INTERNATIONAL NEWS - On the eve of a visit by Pope Francis to Japan, activists called Friday on the government to declare a moratorium on executions as part of an Olympic truce to mark Tokyo 2020.
The pope is expected to shine a spotlight on the death penalty in Japan, where it enjoys considerable popular support despite criticism from rights groups.
He may meet Iwao Hakamada, who spent nearly 50 years on death row after being accused of robbing and murdering his boss along with his boss's wife and two teenage children, before burning down their house.
Hakamada, who is waiting for a Supreme Court decision over a possible retrial, was freed from prison in 2014 decades after doubts emerged about his guilt. He has been invited to attend a Mass held by the pontiff, but it is unclear whether the two men will meet.
Mario Marazziti, co-founder of the World Coalition Against the Death Penalty, told Japanese MPs and reporters that he was calling for "an Olympic truce, a 2020 moratorium in the year of the Olympic Games."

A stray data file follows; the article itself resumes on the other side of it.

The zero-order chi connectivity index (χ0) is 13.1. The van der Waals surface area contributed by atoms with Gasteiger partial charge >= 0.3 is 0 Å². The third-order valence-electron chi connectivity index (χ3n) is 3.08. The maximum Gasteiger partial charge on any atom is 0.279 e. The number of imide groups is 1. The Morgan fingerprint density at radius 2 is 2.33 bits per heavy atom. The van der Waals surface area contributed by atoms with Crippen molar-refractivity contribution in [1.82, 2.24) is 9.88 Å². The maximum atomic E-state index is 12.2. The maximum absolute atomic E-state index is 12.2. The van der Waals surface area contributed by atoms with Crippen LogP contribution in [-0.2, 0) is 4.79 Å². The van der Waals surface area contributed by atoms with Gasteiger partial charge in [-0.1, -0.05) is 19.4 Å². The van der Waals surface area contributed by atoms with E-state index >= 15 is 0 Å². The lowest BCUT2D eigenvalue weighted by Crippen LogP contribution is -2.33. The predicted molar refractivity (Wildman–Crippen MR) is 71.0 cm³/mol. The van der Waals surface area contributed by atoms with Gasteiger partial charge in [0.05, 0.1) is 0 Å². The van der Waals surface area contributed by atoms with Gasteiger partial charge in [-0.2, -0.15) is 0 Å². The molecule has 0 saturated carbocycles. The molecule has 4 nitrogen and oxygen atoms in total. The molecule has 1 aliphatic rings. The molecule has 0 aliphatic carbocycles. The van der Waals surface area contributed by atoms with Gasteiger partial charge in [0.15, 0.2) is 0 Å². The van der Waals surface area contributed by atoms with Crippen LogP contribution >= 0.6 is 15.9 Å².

"The death penalty adds another death to other deaths. It's not justice," stressed Marazziti.
Osamu Kamo, from the Japan Federation of Bar Associations, which also campaigns against executions, said they would be closely watching what message Francis brought on the death penalty.
"The death penalty is not just a matter for the Japanese. If foreigners commit murders in Japan, they could also be sentenced to death. It's an international affair," he said.
Capital punishment has broad public support in Japan with few calls to abolish it.
Since World War II, successive governments, including the current administration of Prime Minister Shinzo Abe, have cited broad public support as a reason to maintain capital punishment.
A 2014 government survey of around 1,800 people showed 80 percent thought capital punishment was "unavoidable", with only one in 10 in favour of abolishing it.
But Marazziti dismissed the surveys, saying: "Polls are not democracy. You cannot govern with polls."
"If you asked people if they are pro or anti taxes, 80 percent will say they are against. So are you going to do away with taxes? If the answer is yes, it's the end of the country and that is not democracy," noted Marazziti.